It’s become ancient history now, but ironically in the late 1960s my father — the guy who Patriotic Americans had wanted to keep out — was approached to join the Klan, which enjoyed a brief resurgence during the Civil Rights Era. And as in the 1920s, the guy who approached him wasn’t some hod-carrier, but an affluent member of the local business community.

    So, I think we were talking about “social trust?”

    • anon says:

      “The thing is, “diversity” can’t be helped. So, how do we analyze the problem from there? Then how do we handle it?”

      This is repeated so often that we accept it as truth. Do you really think we would have the same amount of “diversity” as we do today if national origin quotas were maintained as they used to be?

      The whole thing was engineered.

  4. .45ACP+P says:

    I blame Hollywood. Most people only know law and social interaction from television and movies. Law knowledge (generally wrong) will be from New York or California laws and even those will be a biased view and not factual.
    Understanding of your fellow citizens and responsibilities toward one another will be equally skewed with Hollywood bias. We do not meet our neighbors so we only “know” them from visual media. I am not sure how to get out of this. We are screwed.

  5. dwb says:

    Rural populations are more trusting for the simple reason that you are less likely to encounter a random knucklehead because you know your neighbors. It’s human nature to think other people are the idiots. My driving is great.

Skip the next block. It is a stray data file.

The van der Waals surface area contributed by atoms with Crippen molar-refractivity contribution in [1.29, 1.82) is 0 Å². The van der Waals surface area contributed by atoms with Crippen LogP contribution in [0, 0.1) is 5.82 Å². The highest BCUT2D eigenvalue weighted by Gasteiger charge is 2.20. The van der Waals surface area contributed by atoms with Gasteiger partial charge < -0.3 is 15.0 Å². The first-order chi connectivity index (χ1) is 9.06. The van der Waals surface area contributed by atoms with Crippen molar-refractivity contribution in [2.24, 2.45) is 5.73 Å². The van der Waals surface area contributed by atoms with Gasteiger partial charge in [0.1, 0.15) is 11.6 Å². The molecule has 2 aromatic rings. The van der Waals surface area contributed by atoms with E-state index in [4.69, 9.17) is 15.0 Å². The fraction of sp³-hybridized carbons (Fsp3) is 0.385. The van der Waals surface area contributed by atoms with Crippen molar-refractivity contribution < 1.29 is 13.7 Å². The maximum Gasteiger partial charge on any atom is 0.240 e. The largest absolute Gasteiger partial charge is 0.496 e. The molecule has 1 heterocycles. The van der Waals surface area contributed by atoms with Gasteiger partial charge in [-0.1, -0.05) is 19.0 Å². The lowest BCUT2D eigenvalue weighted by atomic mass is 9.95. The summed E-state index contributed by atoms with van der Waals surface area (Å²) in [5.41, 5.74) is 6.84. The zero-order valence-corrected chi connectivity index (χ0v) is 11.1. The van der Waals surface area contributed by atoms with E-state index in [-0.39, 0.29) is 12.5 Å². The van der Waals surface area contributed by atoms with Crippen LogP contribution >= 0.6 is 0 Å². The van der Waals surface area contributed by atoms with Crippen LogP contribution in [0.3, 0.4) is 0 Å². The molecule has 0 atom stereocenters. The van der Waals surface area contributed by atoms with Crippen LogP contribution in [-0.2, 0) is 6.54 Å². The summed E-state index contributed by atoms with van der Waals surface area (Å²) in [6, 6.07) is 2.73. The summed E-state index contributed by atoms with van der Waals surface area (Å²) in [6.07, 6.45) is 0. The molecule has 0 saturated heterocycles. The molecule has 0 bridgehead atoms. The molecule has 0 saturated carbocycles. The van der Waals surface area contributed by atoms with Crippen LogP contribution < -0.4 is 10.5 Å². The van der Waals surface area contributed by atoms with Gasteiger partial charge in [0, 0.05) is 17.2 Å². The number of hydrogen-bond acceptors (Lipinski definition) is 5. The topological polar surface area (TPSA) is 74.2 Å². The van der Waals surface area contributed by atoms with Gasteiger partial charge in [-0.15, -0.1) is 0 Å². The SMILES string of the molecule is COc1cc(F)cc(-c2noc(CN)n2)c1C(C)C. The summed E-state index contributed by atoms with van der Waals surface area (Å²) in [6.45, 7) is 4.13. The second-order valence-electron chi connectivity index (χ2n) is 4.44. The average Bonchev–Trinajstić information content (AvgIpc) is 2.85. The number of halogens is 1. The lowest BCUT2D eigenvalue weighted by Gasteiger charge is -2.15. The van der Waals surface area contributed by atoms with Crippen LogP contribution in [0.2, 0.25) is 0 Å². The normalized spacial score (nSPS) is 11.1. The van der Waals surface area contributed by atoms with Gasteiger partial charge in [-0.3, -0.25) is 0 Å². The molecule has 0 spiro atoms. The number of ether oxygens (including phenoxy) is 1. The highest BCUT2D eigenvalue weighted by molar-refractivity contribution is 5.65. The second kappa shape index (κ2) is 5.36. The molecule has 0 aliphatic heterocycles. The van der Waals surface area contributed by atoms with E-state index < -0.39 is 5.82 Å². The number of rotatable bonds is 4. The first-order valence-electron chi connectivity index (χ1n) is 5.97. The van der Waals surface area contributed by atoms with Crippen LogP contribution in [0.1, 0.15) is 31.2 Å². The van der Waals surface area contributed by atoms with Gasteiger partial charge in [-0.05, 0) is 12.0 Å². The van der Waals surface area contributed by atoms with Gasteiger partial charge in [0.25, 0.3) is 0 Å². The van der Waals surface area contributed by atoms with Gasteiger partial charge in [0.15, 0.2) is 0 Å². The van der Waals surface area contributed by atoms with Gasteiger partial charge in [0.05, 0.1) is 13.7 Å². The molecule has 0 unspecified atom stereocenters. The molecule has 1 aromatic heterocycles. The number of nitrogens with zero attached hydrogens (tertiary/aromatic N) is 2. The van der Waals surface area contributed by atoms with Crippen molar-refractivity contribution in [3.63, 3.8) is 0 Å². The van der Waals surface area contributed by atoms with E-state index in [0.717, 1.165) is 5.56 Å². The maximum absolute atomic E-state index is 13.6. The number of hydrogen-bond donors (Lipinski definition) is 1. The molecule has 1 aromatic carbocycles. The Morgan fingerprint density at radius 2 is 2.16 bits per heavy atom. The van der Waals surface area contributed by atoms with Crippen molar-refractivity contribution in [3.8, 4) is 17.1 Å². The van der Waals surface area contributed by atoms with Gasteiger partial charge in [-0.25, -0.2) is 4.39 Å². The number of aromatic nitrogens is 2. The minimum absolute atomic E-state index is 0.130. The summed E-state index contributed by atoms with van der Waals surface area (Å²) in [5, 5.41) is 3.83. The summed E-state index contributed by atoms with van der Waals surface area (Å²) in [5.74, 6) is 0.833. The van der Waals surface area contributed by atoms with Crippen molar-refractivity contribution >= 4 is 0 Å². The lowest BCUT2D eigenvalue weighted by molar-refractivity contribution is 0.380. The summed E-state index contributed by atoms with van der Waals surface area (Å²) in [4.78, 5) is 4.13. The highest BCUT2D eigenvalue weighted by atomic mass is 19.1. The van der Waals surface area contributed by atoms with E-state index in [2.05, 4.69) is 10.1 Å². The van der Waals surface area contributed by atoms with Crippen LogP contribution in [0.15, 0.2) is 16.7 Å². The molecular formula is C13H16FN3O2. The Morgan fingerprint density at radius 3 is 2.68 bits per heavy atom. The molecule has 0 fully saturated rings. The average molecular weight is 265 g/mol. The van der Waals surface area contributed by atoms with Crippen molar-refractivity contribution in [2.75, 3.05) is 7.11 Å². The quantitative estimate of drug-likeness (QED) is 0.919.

To give a concrete examole, many gun ranges in Maryland disallow holster draw practice. Or make take a short class. You might think of all places, gun ranges run by people pushing for shall issue would be ok with holster draw.

    Why? Because they have kicked out knuckleheads for stupid stuff on the range. It may be a very small population, but boy does a ND make an impression and scare the crap out od people. No one will recall the 100 other people who had no problems.

    The more people you encounter, the more stuoid people you encounter, so the more likely you are to think we need a rule to stop the stupidity. We need an actual law to tell people to keep their eyes on the road and not text while driving, because dumbass.

    It’s not trust, per se, just the law of averages.

    The best defense is to set a good example and make sure its well known knuckleheads are the exception. This is one of the reasons I favor open carry- normalization of good examples.

    • RAH says:

      I have to agree with this. Trust in people on large scale depends on common beliefs and traditions That is why homogeneous areas have high trust factors. Natural human behavior is that people of common heritage cluster together. Italians have done so in many cities The same with Irish, Jews and Polish. In the early colonial days Lord Baltimore recruited many Germans and they were Lutheran. They had similar traditions and knew what to expect from each other . A basic agreement of social rules Do not steal. lie and murder. That is what the 10 commandants are just basic rules for people to live together.

      Hostilities arise when people of different cultures contest over territory or children fall in love outside their group.

      The American idea was a set of beliefs that we all believe in and follow. Since the radical left reject those common ideas there is hostility and is getting worse.

  6. Alien says:

    Social trust is down because diversity is up. This is the central truth that nobody wants to acknowledge.

    I won’t disagree with that, but…..I suspect it is the type of diversity that may constitute the problem.

    A century (and longer) ago a rather diverse group of Europeans arrived, usually at New York harbor, passed through Ellis Island and took up residence, many in the five boroughs of New York and its environs.

    It took a couple of generations for reasonably complete assimilation to occur, and it’s not surprising that the grandchildren, and, especially, the great-grandchildren, of those arrivals to carry not a great deal more than the family name and recognition, rather than practice, of traditions from the “old country;” they were Americans, not because of a piece of paper but because they lived and practiced “America” in the full sense of the concept.